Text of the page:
Although he acknowledges his status as a county decision-maker and the jail's caretaker, Sheriff Rovenstine contends that he has no duty to ensure that detainees arrested without a warrant receive a probable cause hearing or gain release. Sheriff Rovenstine believes that someone else, perhaps the arresting officer or the prosecutor, is responsible for the period of confinement between a warrantless arrest and a judicial determination of probable cause.

We find unconvincing the sheriff's attempt to shrug off his federal constitutional responsibilities toward detainees confined in the Kosciusko County Jail who have not yet had a probable cause hearing. In the somewhat different context of a claim for a substantive due process violation after probable cause has been established in an appropriate way, this court held in Armstrong that the sheriff's office could not abdicate its own responsibility for the fate of pretrial detainees. See 152 F.3d at 579. See also Coleman v. Frantz, 754 F.2d 719, 723 (7th Cir. 1985). In the final analysis, the sheriff is the custodian of the persons incarcerated in the jail, and as such, it is he who is answerable for the legality of their custody.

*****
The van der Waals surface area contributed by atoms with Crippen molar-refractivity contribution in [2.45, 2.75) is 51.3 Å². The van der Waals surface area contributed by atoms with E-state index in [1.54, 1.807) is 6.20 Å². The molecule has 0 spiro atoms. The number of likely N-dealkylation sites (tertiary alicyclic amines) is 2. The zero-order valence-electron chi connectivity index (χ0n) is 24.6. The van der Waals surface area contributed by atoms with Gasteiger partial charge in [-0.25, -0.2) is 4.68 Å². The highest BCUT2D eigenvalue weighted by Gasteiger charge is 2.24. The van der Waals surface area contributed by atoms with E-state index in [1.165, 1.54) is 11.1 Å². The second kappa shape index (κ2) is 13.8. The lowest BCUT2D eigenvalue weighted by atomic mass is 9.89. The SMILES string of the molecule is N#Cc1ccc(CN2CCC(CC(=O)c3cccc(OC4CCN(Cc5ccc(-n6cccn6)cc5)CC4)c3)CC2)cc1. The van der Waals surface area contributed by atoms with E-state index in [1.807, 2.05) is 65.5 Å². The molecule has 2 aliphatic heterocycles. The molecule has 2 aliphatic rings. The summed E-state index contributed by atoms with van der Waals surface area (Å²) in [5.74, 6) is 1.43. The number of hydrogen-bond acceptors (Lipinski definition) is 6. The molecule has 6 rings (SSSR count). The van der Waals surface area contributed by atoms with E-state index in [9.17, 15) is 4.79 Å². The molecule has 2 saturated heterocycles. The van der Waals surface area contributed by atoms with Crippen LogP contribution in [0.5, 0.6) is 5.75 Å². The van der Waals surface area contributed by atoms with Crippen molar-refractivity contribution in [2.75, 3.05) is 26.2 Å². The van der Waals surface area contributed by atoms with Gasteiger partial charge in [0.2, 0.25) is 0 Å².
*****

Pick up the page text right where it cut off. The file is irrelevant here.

Sheriff Rovenstine seeks to distinguish this case on the ground that it involves Luck's Fourth Amendment right to be free from unreasonable seizures, rather than a substantive due process right to be free from an unduly long pre-trial detention. See, e.g., County of Riverside, 500 U.S. at 56; Gerstein, 420 U.S. at 114; Sivard v. Pulaski County, 959 F.2d 662, 666-70 (7th Cir. 1992). There is, to be sure, a difference between the constitutional provisions that apply to the period of confinement before and after a probable cause hearing: the Fourth Amendment governs the former and the Due Process Clause the latter. In Villanova v. Abrams, 972 F.2d 792 (7th Cir. 1992), this court commented that for general purposes of assessing the benefits of confinement to the government versus the costs to the person confined, the difference in constitutional category probably makes little difference. Id. at 797. On the other hand, for purposes of the question we face directly--that is, how tight the limits on confinement must be when a person is being held in the absence of any determination of probable cause--the Villanova opinion recognized that the pre-determination standard (that is, the Fourth Amendment standard) must be stricter. The sheriff therefore can take little comfort from the fact that Luck fell within the group of persons who have not yet had a probable cause determination, not the group whose rights are determined directly under the due process clause.